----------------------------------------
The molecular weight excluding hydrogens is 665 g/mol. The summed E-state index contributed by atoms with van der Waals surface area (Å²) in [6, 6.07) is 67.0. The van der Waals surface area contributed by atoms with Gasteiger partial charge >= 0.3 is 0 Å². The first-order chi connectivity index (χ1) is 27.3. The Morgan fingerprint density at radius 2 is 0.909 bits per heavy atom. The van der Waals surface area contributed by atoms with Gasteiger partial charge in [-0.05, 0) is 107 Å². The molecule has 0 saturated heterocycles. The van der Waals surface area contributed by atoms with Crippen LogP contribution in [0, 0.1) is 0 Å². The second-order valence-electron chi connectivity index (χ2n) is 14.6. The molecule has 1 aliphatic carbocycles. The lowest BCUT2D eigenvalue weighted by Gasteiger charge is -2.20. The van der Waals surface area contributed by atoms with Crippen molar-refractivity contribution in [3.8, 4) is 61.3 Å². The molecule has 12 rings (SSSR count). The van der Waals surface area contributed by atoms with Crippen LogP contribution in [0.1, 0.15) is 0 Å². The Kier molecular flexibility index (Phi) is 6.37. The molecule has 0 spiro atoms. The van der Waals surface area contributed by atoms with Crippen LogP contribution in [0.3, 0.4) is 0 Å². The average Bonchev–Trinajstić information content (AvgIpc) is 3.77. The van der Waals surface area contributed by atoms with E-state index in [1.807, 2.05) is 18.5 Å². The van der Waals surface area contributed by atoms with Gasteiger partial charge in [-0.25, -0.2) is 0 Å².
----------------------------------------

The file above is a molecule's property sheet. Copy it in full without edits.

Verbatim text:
The molecular weight excluding hydrogens is 665 g/mol. The summed E-state index contributed by atoms with van der Waals surface area (Å²) in [6, 6.07) is 67.0. The van der Waals surface area contributed by atoms with Gasteiger partial charge >= 0.3 is 0 Å². The first-order chi connectivity index (χ1) is 27.3. The Morgan fingerprint density at radius 2 is 0.909 bits per heavy atom. The van der Waals surface area contributed by atoms with Gasteiger partial charge in [-0.05, 0) is 107 Å². The molecule has 0 saturated heterocycles. The van der Waals surface area contributed by atoms with Crippen LogP contribution in [0, 0.1) is 0 Å². The second-order valence-electron chi connectivity index (χ2n) is 14.6. The molecule has 1 aliphatic carbocycles. The lowest BCUT2D eigenvalue weighted by Gasteiger charge is -2.20. The van der Waals surface area contributed by atoms with Crippen molar-refractivity contribution in [3.8, 4) is 61.3 Å². The molecule has 12 rings (SSSR count). The van der Waals surface area contributed by atoms with Crippen LogP contribution in [0.1, 0.15) is 0 Å². The Kier molecular flexibility index (Phi) is 6.37. The molecule has 0 spiro atoms. The van der Waals surface area contributed by atoms with Crippen LogP contribution in [0.3, 0.4) is 0 Å². The average Bonchev–Trinajstić information content (AvgIpc) is 3.77. The van der Waals surface area contributed by atoms with E-state index in [1.807, 2.05) is 18.5 Å². The van der Waals surface area contributed by atoms with Gasteiger partial charge in [-0.25, -0.2) is 0 Å².